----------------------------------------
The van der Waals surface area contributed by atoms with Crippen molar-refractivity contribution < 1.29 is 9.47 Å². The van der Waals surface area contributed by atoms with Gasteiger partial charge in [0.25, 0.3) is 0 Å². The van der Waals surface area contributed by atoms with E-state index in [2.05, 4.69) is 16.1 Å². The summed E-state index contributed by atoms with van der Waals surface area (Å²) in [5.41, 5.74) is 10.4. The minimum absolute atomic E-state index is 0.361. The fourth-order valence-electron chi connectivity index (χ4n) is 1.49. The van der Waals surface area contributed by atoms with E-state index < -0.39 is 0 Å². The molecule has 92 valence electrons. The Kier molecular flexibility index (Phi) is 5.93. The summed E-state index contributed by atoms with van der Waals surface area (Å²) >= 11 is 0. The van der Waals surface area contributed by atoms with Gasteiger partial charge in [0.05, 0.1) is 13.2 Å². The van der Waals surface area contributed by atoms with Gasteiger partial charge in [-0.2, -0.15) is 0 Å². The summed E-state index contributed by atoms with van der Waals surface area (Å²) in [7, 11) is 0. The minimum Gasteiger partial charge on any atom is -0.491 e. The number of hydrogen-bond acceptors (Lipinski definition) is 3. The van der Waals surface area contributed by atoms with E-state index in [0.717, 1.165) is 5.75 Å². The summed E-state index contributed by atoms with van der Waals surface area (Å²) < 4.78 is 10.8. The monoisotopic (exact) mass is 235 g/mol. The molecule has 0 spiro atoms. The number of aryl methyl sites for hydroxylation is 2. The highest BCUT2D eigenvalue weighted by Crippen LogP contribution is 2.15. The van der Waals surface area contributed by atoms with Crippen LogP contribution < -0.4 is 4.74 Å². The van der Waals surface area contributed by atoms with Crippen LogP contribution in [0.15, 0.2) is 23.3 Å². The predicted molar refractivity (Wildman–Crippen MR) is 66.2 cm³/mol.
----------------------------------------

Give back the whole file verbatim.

The van der Waals surface area contributed by atoms with Crippen molar-refractivity contribution < 1.29 is 9.47 Å². The van der Waals surface area contributed by atoms with Gasteiger partial charge in [0.25, 0.3) is 0 Å². The van der Waals surface area contributed by atoms with E-state index in [2.05, 4.69) is 16.1 Å². The summed E-state index contributed by atoms with van der Waals surface area (Å²) in [5.41, 5.74) is 10.4. The minimum absolute atomic E-state index is 0.361. The fourth-order valence-electron chi connectivity index (χ4n) is 1.49. The van der Waals surface area contributed by atoms with E-state index < -0.39 is 0 Å². The molecule has 92 valence electrons. The Kier molecular flexibility index (Phi) is 5.93. The summed E-state index contributed by atoms with van der Waals surface area (Å²) >= 11 is 0. The van der Waals surface area contributed by atoms with Gasteiger partial charge in [0.05, 0.1) is 13.2 Å². The van der Waals surface area contributed by atoms with Gasteiger partial charge in [-0.2, -0.15) is 0 Å². The summed E-state index contributed by atoms with van der Waals surface area (Å²) in [7, 11) is 0. The minimum Gasteiger partial charge on any atom is -0.491 e. The number of hydrogen-bond acceptors (Lipinski definition) is 3. The van der Waals surface area contributed by atoms with E-state index in [0.717, 1.165) is 5.75 Å². The summed E-state index contributed by atoms with van der Waals surface area (Å²) < 4.78 is 10.8. The monoisotopic (exact) mass is 235 g/mol. The molecule has 0 spiro atoms. The number of aryl methyl sites for hydroxylation is 2. The highest BCUT2D eigenvalue weighted by Crippen LogP contribution is 2.15. The van der Waals surface area contributed by atoms with Crippen LogP contribution < -0.4 is 4.74 Å². The van der Waals surface area contributed by atoms with Crippen LogP contribution in [0.15, 0.2) is 23.3 Å². The predicted molar refractivity (Wildman–Crippen MR) is 66.2 cm³/mol.